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No More New Year's Resolutions...

 LuckyBesties.com
It’s taken almost two decades to stop making New Year’s resolutions to lose weight, exercise and eat healthier! Every year, I’d buy exercise equipment, and tons of healthy ingredients to cook healthier meals--it took a few days, maybe a few weeks for the plans to come crashing down. It was overwhelming to change my lifestyle so quickly. I'd overspend and underused all of my purchases. The failed attempts would send me into a nosedive toward a fiery ball of shame, and I'd start overeating to soothe myself. It was a rollercoaster ride of emotions that had me puking with disgust by the second week of January.

This past year, I was determined to break the cycle of failed attempts to a lifestyle change. I had several changes in mind during the year that I wanted to make, so I started doing them little by little each month. When I got to December, I had made some successful changes in my diet, I had a regular workout routine and a better outlook on my health. It took twelve months to reach this goal! It’s no wonder I was failing so miserably each January trying to squeeze in changes that could take longer than a few months and a few tries.

A few months ago, I started taking a few classes at a Pilates studio but the initial decision to sign up gave me anxiety. I didn’t want to be the only person there that didn’t know what I was doing. I started attending classes against my will—I say that because I was determined to not waste any more cash on expired classes or equipment, and because they aren’t cheap, my pocketbook was forcing me to attend. I had nightmares about attending class for many weeks, but each morning, I’d put on my workout clothes and look in the mirror and sigh deeply with anxiety. It took me a month to get over the fear of attending the classes. Once my class sessions run out, I’m signing up for yoga which is cheaper per class and a great workout, and I'll continue to change my workouts throughout the year based on cost, boredom, and results.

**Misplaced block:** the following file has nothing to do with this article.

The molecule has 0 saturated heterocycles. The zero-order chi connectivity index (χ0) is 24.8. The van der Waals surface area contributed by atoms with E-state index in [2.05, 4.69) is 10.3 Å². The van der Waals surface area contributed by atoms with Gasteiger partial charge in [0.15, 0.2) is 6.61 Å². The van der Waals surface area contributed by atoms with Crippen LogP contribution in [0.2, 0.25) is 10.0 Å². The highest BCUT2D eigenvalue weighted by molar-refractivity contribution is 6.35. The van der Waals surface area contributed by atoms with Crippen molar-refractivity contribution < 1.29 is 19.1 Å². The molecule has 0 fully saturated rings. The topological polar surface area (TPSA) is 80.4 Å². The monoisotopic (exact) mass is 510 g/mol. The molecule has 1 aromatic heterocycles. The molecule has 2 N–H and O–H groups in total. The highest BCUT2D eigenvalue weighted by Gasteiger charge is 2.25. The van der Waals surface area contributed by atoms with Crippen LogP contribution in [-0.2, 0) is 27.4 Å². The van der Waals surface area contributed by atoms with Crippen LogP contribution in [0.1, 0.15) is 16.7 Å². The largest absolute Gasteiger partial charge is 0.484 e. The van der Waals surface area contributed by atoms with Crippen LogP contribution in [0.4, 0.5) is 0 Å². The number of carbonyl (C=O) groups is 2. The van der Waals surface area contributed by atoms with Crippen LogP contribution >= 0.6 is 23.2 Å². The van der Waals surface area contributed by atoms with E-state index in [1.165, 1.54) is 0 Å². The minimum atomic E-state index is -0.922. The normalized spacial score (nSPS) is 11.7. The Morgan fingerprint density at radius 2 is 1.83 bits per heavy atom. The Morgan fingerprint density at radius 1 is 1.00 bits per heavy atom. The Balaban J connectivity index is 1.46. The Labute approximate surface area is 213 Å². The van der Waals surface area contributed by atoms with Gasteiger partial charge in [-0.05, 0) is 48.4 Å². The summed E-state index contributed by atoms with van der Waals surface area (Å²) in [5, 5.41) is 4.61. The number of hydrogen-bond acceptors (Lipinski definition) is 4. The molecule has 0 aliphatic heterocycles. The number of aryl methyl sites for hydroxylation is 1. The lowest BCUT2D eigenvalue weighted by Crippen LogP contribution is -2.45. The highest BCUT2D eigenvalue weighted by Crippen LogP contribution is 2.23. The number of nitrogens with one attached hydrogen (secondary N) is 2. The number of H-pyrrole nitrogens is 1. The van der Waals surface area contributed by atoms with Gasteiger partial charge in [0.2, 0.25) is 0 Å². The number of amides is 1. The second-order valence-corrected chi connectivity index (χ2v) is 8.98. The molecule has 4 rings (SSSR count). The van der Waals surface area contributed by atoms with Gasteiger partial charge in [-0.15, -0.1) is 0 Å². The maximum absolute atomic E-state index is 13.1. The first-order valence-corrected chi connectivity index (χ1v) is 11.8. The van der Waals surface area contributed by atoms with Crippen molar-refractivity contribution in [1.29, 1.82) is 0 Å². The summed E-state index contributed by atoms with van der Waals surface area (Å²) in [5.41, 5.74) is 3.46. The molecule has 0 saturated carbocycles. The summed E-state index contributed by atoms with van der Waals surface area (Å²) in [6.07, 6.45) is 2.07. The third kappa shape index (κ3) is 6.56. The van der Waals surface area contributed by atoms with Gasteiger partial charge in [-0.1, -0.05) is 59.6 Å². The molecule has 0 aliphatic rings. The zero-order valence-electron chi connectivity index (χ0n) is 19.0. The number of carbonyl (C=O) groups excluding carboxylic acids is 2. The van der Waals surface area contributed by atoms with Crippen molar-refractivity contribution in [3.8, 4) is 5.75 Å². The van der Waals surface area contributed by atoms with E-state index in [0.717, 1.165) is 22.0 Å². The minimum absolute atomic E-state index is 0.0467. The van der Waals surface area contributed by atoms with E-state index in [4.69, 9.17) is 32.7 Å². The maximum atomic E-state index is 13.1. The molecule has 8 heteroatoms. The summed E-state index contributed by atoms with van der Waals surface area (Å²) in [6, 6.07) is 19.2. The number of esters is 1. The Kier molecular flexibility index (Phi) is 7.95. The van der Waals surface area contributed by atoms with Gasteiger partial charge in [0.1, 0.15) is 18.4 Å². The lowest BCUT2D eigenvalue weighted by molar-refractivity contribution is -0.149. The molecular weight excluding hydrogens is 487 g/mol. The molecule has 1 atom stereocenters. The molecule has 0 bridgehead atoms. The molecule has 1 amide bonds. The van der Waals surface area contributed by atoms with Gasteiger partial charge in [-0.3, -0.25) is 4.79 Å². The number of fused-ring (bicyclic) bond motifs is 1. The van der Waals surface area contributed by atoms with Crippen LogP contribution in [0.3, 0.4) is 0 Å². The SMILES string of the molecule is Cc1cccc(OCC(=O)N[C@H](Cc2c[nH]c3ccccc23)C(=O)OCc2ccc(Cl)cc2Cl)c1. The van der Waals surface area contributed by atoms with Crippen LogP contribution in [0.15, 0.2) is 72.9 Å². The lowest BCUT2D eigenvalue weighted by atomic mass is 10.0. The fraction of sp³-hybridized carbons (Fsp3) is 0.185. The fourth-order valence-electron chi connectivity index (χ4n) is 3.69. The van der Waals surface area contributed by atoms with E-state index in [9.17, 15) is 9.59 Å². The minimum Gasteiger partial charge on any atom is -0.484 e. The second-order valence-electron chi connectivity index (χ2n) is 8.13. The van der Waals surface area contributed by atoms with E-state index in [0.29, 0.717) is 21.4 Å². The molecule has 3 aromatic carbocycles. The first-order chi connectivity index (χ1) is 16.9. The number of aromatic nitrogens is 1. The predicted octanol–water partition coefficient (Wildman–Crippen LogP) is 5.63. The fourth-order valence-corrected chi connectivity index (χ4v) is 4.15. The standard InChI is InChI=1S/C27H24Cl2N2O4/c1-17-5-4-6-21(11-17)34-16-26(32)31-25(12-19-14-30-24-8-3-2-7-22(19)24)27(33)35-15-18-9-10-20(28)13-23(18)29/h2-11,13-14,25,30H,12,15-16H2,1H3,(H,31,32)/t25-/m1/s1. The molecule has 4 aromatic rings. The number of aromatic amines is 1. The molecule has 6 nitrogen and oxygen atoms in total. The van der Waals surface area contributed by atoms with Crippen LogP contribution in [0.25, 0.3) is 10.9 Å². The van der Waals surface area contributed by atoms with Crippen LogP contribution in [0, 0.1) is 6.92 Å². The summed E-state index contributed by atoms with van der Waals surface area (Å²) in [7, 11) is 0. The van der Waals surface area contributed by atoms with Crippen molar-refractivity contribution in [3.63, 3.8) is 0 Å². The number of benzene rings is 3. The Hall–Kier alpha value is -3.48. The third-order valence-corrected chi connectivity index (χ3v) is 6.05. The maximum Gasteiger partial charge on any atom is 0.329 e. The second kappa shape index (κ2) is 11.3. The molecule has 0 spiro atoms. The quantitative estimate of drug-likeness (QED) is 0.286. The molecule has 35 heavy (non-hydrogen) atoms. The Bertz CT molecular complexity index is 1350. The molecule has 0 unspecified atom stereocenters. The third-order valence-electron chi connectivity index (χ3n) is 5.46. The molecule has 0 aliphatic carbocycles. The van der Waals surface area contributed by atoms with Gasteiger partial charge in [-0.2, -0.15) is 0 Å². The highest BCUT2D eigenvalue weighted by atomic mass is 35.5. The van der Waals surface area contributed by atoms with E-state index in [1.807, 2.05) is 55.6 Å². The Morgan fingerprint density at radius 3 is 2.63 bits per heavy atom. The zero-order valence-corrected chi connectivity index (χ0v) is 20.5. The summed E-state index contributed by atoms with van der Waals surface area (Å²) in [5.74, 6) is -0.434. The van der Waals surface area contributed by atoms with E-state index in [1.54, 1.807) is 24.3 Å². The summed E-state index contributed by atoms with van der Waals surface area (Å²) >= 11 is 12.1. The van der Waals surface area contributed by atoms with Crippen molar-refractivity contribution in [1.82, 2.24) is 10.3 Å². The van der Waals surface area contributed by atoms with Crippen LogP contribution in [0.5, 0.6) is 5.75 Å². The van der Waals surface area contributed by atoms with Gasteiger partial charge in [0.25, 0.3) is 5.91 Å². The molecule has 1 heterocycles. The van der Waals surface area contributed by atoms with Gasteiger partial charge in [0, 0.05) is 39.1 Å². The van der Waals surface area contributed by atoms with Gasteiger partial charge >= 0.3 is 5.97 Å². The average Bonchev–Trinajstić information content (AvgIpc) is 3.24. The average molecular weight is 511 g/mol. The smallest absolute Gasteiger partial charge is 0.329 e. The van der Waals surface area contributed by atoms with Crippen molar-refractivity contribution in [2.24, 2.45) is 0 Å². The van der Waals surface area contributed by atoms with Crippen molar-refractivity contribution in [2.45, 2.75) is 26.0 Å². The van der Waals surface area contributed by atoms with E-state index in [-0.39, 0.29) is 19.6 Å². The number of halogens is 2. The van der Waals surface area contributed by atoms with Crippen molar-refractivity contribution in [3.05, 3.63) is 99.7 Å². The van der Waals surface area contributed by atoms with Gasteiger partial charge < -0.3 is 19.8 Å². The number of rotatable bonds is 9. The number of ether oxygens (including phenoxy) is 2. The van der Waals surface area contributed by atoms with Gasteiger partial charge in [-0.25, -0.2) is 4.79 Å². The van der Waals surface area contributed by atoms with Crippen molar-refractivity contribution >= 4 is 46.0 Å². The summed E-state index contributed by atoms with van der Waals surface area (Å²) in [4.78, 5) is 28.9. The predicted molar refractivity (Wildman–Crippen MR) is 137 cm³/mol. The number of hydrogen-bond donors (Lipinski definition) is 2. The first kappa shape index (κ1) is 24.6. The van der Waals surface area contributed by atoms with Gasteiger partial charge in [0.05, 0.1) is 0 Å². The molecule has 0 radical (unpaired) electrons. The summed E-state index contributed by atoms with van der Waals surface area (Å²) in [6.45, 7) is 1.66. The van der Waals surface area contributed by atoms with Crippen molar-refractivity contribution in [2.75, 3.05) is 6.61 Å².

Something else has helped, too. I've stopped joining in the herd mentality! I hear people talk about having a glass a wine, chocolate, chips or chili cheese fries (my fave) because that’s what you eat or drink to treat yourself or de-stress. It's encouraged to be on a constant "indulgent state of mind because life is stressful." People preach it on social media, tv commercials and the community I belong to, it's a permission slip to use bad habits to cope, but I can’t do it anymore. I want and need better coping mechanisms that don’t require me flooding my body with indulgences that are meant to be consumed scarcely. I don’t have a weight goal in mind anymore, so I’m not battling with the scale to reach that number. I’m basing it on how I feel every day and what small changes I want to make. Nothing earth shattering anymore, just minor tweaks toward a lifestyle change that will have its ups and downs, and that's ok. Let's find our frequency and keep fine-tuning it as needed, without judgment and without punishment. “Too often we forget that discipline really means to teach, not to punish.” –Dr. Dan Siegel. Find your path, gather the strength to follow it, and keep going. It'll be tough but we can do it!

In hope, I am fearless.

-Fabiola



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